With cyberattacks becoming commonplace in the private and public sectors, there is now an elevated concern about hackers targeting nuclear power plants in the Garden State.

New Jersey has the Salem Nuclear Power Plant and Hope Creek Generating Station in Salem County, and the Oyster Creek Generating Station in Ocean County, which provide 39 percent of the power in the state.

“I think it is a concern. Obviously, it is a serious problem. We continue to work on it,” said Mike Geraghty, director of the New Jersey Cybersecurity & Communications Integration Cell.

He explained this is getting a lot of attention because “nuclear power plants would be considered a high value target for any hacker, whether that’s a nation state or others.”

Geraghty said not only is the Integration Cell focused on protecting these plants from threats, “but on a broader level so too is the New Jersey Office of Homeland Security and Preparedness, the New Jersey State Police, the Board of Public Utilities and at a federal level, the Nuclear Regulatory Commission is also involved in overseeing security.”

Who would try to hack a nuclear power plant?

Geraghty said the list would include geeks, nutjobs, terrorists, corporate crooks, a hostile nation — almost anybody.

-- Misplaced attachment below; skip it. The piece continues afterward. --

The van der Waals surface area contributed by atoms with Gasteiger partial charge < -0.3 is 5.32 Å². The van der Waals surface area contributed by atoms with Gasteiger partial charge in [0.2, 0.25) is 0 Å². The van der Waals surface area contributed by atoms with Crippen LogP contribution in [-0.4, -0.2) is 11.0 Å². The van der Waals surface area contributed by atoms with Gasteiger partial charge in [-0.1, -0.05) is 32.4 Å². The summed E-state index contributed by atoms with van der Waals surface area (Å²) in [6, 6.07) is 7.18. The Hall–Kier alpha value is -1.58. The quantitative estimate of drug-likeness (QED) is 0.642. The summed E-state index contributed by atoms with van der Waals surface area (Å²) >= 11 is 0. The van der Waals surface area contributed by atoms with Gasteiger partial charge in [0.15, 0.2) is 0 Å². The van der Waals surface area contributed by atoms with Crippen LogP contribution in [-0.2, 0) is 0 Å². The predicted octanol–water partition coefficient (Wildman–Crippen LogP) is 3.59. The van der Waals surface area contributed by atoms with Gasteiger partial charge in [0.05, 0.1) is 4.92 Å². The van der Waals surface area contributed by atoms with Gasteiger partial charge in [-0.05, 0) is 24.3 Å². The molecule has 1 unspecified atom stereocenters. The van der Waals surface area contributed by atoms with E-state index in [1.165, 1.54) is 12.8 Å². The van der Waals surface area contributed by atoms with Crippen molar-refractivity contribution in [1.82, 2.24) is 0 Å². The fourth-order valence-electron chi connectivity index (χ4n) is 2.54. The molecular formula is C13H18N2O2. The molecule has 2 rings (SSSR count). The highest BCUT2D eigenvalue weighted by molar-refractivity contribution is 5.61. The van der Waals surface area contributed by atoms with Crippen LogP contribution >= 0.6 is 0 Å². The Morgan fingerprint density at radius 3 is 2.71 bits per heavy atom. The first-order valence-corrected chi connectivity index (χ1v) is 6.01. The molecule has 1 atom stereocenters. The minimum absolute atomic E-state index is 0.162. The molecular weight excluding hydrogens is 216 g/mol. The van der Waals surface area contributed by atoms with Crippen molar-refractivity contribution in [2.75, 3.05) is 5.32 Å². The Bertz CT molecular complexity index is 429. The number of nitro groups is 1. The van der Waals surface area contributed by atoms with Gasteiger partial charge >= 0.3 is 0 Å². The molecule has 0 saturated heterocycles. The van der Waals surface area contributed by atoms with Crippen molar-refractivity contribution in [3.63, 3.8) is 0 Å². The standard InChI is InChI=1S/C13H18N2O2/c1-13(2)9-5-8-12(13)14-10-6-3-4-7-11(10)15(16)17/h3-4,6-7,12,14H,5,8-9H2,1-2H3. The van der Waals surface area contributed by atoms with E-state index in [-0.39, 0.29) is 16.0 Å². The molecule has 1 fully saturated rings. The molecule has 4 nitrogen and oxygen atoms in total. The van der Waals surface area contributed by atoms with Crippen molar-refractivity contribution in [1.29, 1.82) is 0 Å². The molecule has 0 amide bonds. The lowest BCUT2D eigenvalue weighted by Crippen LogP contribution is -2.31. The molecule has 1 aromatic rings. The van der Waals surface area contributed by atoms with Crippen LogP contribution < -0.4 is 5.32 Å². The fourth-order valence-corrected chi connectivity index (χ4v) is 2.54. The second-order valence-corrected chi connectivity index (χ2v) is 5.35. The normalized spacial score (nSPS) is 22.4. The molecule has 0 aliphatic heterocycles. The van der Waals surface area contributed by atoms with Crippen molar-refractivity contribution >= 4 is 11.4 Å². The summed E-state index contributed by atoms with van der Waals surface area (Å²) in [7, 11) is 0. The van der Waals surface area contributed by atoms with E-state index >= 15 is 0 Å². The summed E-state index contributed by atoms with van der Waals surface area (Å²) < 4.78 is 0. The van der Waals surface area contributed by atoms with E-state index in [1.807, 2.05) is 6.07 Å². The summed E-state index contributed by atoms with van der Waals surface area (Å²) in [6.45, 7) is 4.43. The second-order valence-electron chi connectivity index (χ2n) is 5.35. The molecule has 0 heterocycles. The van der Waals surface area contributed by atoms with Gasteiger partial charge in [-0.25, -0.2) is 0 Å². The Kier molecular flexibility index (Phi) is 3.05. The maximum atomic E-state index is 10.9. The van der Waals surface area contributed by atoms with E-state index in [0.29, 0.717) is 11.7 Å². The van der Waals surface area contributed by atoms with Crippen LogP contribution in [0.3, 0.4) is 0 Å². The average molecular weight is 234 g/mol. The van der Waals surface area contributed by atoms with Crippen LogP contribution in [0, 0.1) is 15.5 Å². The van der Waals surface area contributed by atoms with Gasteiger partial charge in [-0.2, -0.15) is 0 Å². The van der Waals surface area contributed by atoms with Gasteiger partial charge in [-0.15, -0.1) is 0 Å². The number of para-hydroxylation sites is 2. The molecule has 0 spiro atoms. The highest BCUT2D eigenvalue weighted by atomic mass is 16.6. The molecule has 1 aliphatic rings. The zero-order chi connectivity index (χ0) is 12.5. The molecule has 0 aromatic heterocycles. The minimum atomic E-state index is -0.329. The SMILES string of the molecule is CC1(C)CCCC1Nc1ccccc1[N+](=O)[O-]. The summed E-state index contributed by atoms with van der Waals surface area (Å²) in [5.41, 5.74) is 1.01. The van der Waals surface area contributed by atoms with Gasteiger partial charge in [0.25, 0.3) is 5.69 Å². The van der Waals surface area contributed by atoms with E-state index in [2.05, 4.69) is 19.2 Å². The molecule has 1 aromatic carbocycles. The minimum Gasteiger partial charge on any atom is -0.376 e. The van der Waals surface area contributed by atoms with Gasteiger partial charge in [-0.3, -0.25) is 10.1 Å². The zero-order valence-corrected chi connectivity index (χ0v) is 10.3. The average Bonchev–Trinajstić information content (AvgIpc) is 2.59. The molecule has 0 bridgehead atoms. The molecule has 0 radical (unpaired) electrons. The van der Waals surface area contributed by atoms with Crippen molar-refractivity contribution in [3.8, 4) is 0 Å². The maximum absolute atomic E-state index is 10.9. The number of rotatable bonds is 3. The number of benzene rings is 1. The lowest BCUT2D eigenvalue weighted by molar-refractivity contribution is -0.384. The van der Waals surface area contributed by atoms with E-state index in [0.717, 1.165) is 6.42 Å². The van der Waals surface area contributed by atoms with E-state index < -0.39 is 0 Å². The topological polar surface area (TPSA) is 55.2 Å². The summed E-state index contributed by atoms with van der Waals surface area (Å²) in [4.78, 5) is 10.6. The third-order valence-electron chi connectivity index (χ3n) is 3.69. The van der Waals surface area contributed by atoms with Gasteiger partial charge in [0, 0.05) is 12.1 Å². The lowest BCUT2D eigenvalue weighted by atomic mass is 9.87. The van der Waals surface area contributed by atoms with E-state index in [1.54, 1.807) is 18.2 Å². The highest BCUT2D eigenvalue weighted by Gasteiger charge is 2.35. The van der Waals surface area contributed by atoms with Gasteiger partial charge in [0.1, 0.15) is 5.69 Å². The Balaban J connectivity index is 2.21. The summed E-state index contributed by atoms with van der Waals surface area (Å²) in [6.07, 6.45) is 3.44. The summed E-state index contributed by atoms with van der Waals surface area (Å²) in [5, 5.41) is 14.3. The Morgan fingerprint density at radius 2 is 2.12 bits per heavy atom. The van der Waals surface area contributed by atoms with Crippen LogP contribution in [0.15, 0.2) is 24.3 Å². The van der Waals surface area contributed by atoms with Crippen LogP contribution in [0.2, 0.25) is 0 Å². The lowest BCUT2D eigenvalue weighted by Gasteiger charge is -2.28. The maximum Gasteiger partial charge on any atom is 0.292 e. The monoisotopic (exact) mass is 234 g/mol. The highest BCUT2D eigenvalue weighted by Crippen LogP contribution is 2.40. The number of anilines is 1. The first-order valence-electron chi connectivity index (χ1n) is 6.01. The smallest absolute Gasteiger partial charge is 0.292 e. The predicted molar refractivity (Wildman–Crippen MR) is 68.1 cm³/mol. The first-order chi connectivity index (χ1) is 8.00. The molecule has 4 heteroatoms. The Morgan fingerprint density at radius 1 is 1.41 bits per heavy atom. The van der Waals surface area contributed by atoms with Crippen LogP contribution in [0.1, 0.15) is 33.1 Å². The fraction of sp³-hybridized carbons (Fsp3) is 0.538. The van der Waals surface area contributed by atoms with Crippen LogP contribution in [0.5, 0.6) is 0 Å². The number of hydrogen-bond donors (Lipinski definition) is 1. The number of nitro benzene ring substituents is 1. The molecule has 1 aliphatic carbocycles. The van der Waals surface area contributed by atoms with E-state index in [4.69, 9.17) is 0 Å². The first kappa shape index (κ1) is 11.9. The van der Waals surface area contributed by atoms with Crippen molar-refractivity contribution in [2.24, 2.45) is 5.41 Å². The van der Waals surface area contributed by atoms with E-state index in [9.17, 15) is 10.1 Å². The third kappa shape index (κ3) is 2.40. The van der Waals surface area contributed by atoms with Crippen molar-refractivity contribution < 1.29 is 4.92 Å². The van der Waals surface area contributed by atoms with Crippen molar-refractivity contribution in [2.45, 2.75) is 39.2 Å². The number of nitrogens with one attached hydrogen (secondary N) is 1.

“But terrorists, foreign governments, nation-state actors, they’re more concerning because their motives are different than a simple criminal looking for a payout,” he said

When asked whether there been any attempts to take control of a nuclear power plant in the Garden State, Geraghty declined to answer the question directly.

“There have been attempts to hack into just about every energy company that’s out there. They’ve been targeted to some extent,” he said.

“But at the same time, there are a number of security controls in place that are commensurate with the risk and threats against those nuclear power plants.”

If the unthinkable happened and a hacker was able to at least partially take control of a nuclear power plant, Geraghty said the Nuclear Regulatory Commission and the BPU would spring into action.

“They’ve put in requirements to put in safety and manual overrides in the event of an incident, not just a hack but it could be a mistake,” he said.

He added besides fending off cyber attacks, “there’s insider threats, so you may put somebody inside of a nuclear power plant or an energy company to carry out an attack.”

Geraghty says in the face of these threats we need to keep in mind “there are a number of safeguards in place to prevent any adverse, or any adversary from being able to hack into a system.”

You can contact reporter David Matthau at David.Matthau@townsquaremedia.com

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